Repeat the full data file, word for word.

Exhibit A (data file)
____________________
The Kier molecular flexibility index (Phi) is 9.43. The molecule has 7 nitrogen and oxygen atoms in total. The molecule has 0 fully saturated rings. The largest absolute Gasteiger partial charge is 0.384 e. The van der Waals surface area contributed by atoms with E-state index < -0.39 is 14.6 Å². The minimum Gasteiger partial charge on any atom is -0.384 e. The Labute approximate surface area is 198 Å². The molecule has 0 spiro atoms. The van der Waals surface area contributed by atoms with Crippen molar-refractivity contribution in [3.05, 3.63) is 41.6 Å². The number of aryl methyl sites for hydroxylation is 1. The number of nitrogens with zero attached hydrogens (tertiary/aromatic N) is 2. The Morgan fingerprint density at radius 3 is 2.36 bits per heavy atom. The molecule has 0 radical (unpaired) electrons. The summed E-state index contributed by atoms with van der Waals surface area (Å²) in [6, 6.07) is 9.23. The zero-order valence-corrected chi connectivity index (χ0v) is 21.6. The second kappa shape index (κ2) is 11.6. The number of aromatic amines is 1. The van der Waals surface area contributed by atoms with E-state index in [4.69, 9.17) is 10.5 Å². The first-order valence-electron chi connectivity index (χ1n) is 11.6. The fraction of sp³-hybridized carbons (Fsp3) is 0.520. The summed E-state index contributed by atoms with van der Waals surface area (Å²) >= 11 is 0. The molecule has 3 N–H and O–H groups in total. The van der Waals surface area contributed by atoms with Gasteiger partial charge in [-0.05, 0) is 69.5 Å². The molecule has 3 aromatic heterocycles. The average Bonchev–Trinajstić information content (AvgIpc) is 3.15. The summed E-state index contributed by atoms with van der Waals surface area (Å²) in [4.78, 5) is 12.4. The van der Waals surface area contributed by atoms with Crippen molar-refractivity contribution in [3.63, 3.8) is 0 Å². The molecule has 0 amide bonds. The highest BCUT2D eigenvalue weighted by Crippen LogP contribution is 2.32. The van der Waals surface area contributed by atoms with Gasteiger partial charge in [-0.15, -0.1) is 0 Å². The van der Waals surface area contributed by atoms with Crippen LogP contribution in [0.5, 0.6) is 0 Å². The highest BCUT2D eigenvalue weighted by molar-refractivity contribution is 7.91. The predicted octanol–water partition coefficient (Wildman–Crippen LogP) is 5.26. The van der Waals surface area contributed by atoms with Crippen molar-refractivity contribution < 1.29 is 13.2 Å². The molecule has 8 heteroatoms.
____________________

The Kier molecular flexibility index (Phi) is 9.43. The molecule has 7 nitrogen and oxygen atoms in total. The molecule has 0 fully saturated rings. The largest absolute Gasteiger partial charge is 0.384 e. The van der Waals surface area contributed by atoms with E-state index < -0.39 is 14.6 Å². The minimum Gasteiger partial charge on any atom is -0.384 e. The Labute approximate surface area is 198 Å². The molecule has 0 spiro atoms. The van der Waals surface area contributed by atoms with Crippen molar-refractivity contribution in [3.05, 3.63) is 41.6 Å². The number of aryl methyl sites for hydroxylation is 1. The number of nitrogens with zero attached hydrogens (tertiary/aromatic N) is 2. The Morgan fingerprint density at radius 3 is 2.36 bits per heavy atom. The molecule has 0 radical (unpaired) electrons. The summed E-state index contributed by atoms with van der Waals surface area (Å²) in [6, 6.07) is 9.23. The zero-order valence-corrected chi connectivity index (χ0v) is 21.6. The second kappa shape index (κ2) is 11.6. The number of aromatic amines is 1. The van der Waals surface area contributed by atoms with E-state index in [4.69, 9.17) is 10.5 Å². The first-order valence-electron chi connectivity index (χ1n) is 11.6. The fraction of sp³-hybridized carbons (Fsp3) is 0.520. The summed E-state index contributed by atoms with van der Waals surface area (Å²) >= 11 is 0. The molecule has 3 N–H and O–H groups in total. The van der Waals surface area contributed by atoms with Gasteiger partial charge in [-0.05, 0) is 69.5 Å². The molecule has 3 aromatic heterocycles. The average Bonchev–Trinajstić information content (AvgIpc) is 3.15. The summed E-state index contributed by atoms with van der Waals surface area (Å²) in [4.78, 5) is 12.4. The van der Waals surface area contributed by atoms with Crippen molar-refractivity contribution in [3.63, 3.8) is 0 Å². The molecule has 0 amide bonds. The highest BCUT2D eigenvalue weighted by Crippen LogP contribution is 2.32. The van der Waals surface area contributed by atoms with Gasteiger partial charge in [-0.15, -0.1) is 0 Å². The van der Waals surface area contributed by atoms with Crippen LogP contribution in [0.5, 0.6) is 0 Å². The highest BCUT2D eigenvalue weighted by molar-refractivity contribution is 7.91. The predicted octanol–water partition coefficient (Wildman–Crippen LogP) is 5.26. The van der Waals surface area contributed by atoms with Crippen molar-refractivity contribution < 1.29 is 13.2 Å². The molecule has 8 heteroatoms.